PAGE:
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Wei Chen, Jinyang Li, Shuai Shi, Christine A. Curcio; Comparison Of Different Methods Of Glycerol Preservation For Deep Anterior Lamellar Keratoplasty Eligible Corneas. Invest. Ophthalmol. Vis. Sci. 2011;52(14):788.
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© ARVO (1962-2015); The Authors (2016-present)
To compare, characterize, and optimize different methods of glycerol preserved corneas intended for deep anterior lamellar keratoplasty (DALK).
We analyzed transparency, transmittance, thickness, biomechanics, morphology, and antigenicity of donor corneas preserved by 4 different glycerol-based methods (n=5 per group) for 6 months, as follows: 1) tissues in anhydrous glycerol with molecular sieves at room temperature (RT); 2) tissues in anhydrous glycerol without molecular sieves at RT; 3) tissues in anhydrous glycerol without molecular sieves at -78°C; 4) tissues in anhydrous glycerol without molecular sieves at -20°C. Fresh donor corneas served as a control group for these glycerol preserved corneas.
slit lamp images and transmittance curves obtained by spectrophotometer show Group 3 was the most transparent tissue. A considerable increase was noted in the values of the modulus of elasticity in Group 1, as compared with other groups, show cornea tissues in Group 1 was least pliant. By both laser confocal microscopy and transmission electron microscopy, corneal cytoarchitecture and keratocyte integrity was destroyed in all glycerol preserved corneas. Disorganized stromal collagen fibers were evident in groups stored at RT. Antigenicity of tissue, assessed via immunohistochemistry for CD45 positive cells and HLA-ABC and HLA-DR, was lowered after glycerol preservation relative to fresh cornea tissues, especially in RT groups.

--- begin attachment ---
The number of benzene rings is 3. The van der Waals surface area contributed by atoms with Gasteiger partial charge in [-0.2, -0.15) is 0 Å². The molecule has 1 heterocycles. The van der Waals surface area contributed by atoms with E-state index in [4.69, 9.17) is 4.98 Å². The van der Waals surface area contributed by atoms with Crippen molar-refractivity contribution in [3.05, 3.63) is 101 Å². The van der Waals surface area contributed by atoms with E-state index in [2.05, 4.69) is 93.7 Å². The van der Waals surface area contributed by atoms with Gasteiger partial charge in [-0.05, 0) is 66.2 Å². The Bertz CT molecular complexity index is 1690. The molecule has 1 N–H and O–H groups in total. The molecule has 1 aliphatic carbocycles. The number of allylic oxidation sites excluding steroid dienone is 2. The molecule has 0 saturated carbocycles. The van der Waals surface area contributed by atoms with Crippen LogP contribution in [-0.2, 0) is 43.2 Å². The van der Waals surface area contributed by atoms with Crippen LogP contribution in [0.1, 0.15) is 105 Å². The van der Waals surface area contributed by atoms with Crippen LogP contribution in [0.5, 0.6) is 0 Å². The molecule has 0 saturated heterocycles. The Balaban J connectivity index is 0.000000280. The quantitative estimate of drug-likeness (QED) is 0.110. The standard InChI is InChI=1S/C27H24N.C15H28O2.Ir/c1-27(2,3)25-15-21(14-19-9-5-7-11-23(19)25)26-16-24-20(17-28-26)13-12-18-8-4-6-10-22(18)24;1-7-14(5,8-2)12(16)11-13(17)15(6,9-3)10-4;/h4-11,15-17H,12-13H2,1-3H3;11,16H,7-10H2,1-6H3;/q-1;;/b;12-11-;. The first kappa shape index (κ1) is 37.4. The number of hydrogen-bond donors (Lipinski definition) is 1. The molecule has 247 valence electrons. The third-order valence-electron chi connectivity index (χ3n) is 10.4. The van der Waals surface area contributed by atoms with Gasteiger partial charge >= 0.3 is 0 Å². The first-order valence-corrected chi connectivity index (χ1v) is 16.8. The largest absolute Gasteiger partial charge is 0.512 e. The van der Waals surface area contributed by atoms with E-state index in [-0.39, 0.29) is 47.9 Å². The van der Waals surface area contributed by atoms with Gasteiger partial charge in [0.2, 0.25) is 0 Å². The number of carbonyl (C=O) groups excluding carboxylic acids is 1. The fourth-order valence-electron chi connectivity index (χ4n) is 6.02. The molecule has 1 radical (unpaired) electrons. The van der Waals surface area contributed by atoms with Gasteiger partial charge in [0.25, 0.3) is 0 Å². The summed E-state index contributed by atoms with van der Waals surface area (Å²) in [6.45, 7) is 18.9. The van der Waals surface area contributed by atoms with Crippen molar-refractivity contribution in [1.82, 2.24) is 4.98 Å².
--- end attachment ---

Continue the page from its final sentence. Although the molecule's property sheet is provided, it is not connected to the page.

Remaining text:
Anhydrous glycerol preservation without molecular sieves in -78°C freezer was the best method to obtain DALK-eligible tissues that were both transparent and pliable. All methods of glycerol preservation exhibited loss of cellular antigens that may decrease rejection risk.
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